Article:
On 15 January, Police Chief Louis Ross was loaned a bullet resistant vest before he and other officers broke into a home in Sentinel, Oklahoma. Ross was shot three times in the chest, and once in the arm. Three of the bullets were stopped by the vest. The police had no warrant for the raid. The homeowner, Dallas Horton, was not hurt and has not been charged, and it seems unlikely that he will be. He and his wife Esther Marie, were both interviewed.
There are many things about this case that have not been widely reported.
First, Police Chief Ross *is* the police force in Sentinel. He is also the Chief. It is a one man force. He was called out of his home for the raid, according to a resident (audio recording), as he is on call 24/7. The bomb threat was called in at 4 am. The Chief is well thought of in the community.
Second, the police did not have a warrant.
Third, the police had the wrong house. The bomb threat did not originate from the house, the person who called in the threat simply said that he was Dallas Horton. It was, essentially, a crude “swatting” that the police should have figured out.
No bombs, explosives, or bomb making materials were found, even though UPI wrote that a device was allegedly found. From upi.com:
Law enforcement officials allegedly found an explosive device at Horton’s home. Horton and his wife were arrested.
I have not found any other source that corroborated this allegation. It also seems clear that neither Dallas nor Esther Marie Horton were arrested. It would be interesting to know where UPI got it from. The fact that no “bomb making materials” were found probably has more to do with the peace officers integrity than anything else. I have seen everything from fireworks and lengths of galvanized and PVC pipe, and reloading supplies, characterized as “bomb making materials”. It is hard to find a household in rural America that does *not* have “bomb making materials* if the police are inclined to find them.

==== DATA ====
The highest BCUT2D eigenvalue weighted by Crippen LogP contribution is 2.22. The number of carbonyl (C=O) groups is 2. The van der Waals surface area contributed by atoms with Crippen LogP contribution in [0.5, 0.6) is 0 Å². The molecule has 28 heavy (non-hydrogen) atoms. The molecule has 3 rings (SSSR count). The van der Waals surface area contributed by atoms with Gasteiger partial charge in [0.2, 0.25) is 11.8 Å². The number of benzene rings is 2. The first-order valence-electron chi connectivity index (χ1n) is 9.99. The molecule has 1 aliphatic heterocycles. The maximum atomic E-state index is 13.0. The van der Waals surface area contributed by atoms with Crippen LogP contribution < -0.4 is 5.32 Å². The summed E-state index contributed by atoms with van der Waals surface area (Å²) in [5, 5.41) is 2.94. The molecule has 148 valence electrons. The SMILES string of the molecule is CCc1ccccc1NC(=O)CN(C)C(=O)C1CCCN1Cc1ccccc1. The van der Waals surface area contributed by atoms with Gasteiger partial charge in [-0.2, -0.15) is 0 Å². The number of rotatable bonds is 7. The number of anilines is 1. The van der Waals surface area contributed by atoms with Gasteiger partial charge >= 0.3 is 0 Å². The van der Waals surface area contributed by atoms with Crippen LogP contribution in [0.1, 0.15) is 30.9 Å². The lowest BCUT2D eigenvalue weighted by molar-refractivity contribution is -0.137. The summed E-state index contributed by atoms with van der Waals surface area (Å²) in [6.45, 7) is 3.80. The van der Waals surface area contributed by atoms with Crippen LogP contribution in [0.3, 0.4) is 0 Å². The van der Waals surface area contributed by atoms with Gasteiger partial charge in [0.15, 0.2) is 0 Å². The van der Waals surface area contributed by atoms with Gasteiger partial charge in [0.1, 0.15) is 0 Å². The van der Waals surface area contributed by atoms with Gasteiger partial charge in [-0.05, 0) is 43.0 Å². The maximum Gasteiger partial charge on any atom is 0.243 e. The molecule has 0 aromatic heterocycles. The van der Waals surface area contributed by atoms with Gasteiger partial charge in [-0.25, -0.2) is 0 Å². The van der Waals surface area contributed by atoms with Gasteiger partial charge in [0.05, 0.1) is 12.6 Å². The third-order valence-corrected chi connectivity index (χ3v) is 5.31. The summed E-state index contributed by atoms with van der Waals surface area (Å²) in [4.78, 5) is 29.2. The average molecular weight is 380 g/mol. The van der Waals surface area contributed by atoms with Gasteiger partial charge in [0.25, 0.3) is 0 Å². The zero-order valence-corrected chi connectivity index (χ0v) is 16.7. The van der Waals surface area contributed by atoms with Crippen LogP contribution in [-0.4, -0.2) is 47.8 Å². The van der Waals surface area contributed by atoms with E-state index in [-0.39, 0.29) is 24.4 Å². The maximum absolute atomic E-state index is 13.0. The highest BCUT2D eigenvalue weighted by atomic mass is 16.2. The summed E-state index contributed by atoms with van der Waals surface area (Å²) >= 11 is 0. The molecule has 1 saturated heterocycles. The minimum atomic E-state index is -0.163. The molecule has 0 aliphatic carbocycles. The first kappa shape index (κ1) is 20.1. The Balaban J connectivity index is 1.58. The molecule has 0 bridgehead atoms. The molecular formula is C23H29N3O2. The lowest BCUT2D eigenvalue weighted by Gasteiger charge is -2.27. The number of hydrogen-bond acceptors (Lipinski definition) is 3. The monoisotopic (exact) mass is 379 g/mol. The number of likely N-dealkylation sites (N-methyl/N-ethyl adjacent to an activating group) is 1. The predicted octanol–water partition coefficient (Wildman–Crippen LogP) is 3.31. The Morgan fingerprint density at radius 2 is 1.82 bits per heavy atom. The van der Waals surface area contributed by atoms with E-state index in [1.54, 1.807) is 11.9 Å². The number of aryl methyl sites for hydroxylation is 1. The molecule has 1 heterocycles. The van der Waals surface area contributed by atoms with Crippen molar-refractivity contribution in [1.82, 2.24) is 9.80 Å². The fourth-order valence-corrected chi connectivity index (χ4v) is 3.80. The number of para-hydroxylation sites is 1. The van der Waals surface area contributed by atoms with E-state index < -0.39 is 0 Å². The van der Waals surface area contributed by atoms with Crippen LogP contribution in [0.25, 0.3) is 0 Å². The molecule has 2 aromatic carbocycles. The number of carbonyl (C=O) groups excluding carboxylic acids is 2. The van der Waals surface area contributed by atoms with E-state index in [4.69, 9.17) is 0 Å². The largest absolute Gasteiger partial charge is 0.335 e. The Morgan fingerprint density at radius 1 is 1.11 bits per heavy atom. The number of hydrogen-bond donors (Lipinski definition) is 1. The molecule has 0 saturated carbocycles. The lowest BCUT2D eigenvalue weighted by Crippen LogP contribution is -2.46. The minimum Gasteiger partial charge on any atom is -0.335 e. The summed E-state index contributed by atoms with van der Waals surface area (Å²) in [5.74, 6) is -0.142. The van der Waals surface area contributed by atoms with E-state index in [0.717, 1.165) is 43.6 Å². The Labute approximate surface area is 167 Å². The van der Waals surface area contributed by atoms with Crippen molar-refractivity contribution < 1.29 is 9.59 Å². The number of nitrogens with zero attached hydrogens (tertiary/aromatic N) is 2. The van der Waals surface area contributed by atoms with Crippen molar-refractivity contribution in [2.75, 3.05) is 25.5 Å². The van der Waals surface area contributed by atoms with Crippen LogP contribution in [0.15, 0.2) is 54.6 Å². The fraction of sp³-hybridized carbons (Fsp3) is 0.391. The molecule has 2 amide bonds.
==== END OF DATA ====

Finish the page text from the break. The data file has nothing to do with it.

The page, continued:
This is another case in a series where homeowners have shot police and have been found to have been justified in doing so. The last one was in Texas, where a Grand Jury “no billed” Henry McGee, who killed a deputy in Burleson County.
There was also the case in Virgina where a homeowner shot at police when they targeted him with laser sights from his back window, for no reason. It took him three trials, but Brandon Watson was finally found not guilty.
A resident of Sentinel summed it up well. From ksmb.com:
“This is country, this ain’t Oklahoma City,” Jimmy Rhoades told KFOR. “You’re taught from a young age that if somebody comes into your house to shoot.”
About Dean Weingarten;
Dean Weingarten has been a peace officer, a military officer, was on the University of Wisconsin Pistol Team for four years, and was first certified to teach firearms safety in 1973. He taught the Arizona concealed carry course for fifteen years until the goal of constitutional carry was attained. He has degrees in meteorology and mining engineering, and recently retired from the Department of Defense after a 30 year career in Army Research, Development, Testing, and Evaluation.
©2014 by Dean Weingarten: Permission to share is granted when this notice is included. Link to Gun Watch